Self-Regulation and Consumer Ethnicity: Resisting Undesirable Eating Temptations

David J. Moore, University of Michigan, USA
Intense emotional distress is capable of depleting one’s capacity for self-control, thus increasing one’s vulnerability to yielding to an undesirable eating temptation (Baumeister and Heatherton 1996). This study found that Caucasian women, compared to their African American counterparts, engage in more weight reduction activities, but nevertheless, experience greater emotional concern about gaining weight, and this elevated level of emotion helped to undermine self-regulation. Furthermore, African American women displayed greater transcendence - a more positive attitude toward disappointment in achieving immediate weight reduction goals, and this, in turn, boosted self-regulation. Implications for marketing and public policy are also discussed.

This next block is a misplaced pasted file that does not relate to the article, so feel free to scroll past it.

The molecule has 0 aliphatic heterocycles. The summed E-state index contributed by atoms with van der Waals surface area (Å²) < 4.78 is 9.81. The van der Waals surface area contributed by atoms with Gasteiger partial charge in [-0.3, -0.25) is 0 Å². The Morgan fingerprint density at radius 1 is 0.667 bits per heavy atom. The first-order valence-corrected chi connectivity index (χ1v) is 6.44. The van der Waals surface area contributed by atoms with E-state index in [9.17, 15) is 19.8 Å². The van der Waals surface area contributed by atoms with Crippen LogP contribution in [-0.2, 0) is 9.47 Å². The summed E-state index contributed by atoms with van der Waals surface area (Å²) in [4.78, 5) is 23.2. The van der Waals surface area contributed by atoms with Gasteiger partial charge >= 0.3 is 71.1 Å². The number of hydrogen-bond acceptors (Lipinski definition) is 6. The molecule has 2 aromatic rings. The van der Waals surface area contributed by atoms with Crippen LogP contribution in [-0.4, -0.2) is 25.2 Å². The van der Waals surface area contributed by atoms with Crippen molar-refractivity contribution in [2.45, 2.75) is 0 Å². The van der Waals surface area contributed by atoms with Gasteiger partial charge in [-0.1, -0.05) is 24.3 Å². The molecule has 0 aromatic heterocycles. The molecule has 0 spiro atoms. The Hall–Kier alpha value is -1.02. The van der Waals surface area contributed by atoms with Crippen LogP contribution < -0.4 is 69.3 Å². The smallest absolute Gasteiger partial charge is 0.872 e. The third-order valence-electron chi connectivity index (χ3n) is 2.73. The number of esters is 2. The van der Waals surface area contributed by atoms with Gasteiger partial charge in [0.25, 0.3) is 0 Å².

[ to cite ]:
David J. Moore (2009) ,"Self-Regulation and Consumer Ethnicity: Resisting Undesirable Eating Temptations", in NA - Advances in Consumer Research Volume 36, eds. Ann L. McGill and Sharon Shavitt, Duluth, MN : Association for Consumer Research, Pages: 576-576.